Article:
Housing crisis to blame for stay-at-home kids
The National Housing Federation has blamed the continuing housing shortage for the increase in the number of young people still living with their parents.
Figures from the Office of National Statistics have revealed that 20 per cent more young people are living at home than in 1997. Nearly 3 million people aged between 20 and 34 have yet to fly the nest with one in four men and one in seven women still at home.
David Orr, chief executive of the NHF, said that the news serves to highlight the housing crisis as fewer and fewer young people can afford to buy a home.
‘These figures sadly reflect the impact of many years of not building enough homes,’ said Mr Orr.
‘The options at all levels of the housing market are severely limited and out of reach for many young people. Much more needs to be done to tackle this country’s dire housing crisis. Unless we build significantly more homes, it will only get worse.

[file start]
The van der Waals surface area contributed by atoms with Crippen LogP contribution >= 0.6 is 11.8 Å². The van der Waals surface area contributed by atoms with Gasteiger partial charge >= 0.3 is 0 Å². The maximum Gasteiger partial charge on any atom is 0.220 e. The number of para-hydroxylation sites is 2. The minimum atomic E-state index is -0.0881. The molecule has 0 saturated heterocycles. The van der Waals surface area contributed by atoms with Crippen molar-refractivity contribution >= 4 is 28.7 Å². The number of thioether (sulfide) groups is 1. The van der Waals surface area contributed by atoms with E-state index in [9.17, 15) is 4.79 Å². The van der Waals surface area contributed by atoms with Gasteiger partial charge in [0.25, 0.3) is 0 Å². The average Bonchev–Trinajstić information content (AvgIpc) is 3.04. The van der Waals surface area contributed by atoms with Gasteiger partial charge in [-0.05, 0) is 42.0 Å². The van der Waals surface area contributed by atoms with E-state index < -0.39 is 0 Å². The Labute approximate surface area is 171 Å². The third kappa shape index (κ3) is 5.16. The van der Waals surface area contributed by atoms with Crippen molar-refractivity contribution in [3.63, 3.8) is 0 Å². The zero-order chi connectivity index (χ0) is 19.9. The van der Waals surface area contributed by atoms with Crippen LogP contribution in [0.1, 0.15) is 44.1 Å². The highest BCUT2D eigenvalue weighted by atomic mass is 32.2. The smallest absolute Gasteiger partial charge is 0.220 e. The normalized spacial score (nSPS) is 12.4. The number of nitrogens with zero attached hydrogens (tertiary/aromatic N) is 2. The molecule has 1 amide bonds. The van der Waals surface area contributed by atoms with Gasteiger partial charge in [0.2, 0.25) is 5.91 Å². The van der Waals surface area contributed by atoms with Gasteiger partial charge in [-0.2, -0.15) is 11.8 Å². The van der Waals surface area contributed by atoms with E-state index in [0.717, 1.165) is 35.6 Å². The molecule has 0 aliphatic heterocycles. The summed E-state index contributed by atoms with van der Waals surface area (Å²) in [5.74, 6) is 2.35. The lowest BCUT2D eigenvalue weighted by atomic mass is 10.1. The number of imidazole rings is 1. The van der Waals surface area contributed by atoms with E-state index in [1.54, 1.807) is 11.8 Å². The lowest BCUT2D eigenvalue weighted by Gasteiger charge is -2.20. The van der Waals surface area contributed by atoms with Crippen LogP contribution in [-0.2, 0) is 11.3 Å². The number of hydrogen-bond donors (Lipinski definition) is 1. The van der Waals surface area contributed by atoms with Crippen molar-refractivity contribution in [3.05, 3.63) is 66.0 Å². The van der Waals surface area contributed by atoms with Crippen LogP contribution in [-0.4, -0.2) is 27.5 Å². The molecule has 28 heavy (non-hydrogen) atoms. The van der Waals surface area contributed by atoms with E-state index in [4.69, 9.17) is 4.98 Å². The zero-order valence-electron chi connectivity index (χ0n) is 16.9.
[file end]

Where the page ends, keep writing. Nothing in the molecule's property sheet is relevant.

‘Building new homes will help fix our broken housing market and, with rising unemployment and living costs, spur economic growth by creating jobs and supporting small businesses. It’s a win/win for the taxpayer and for the millions stuck on waiting lists.’
The ONS also cited the escalation in house prices as a cause for young people to stay at home.
In its report the ONS said: ‘The increase in the number of young adults living with parents over the past decade coincides with an increase in the average house price paid by first time buyers, which rose by 40 per cent between 2002 and 2011.’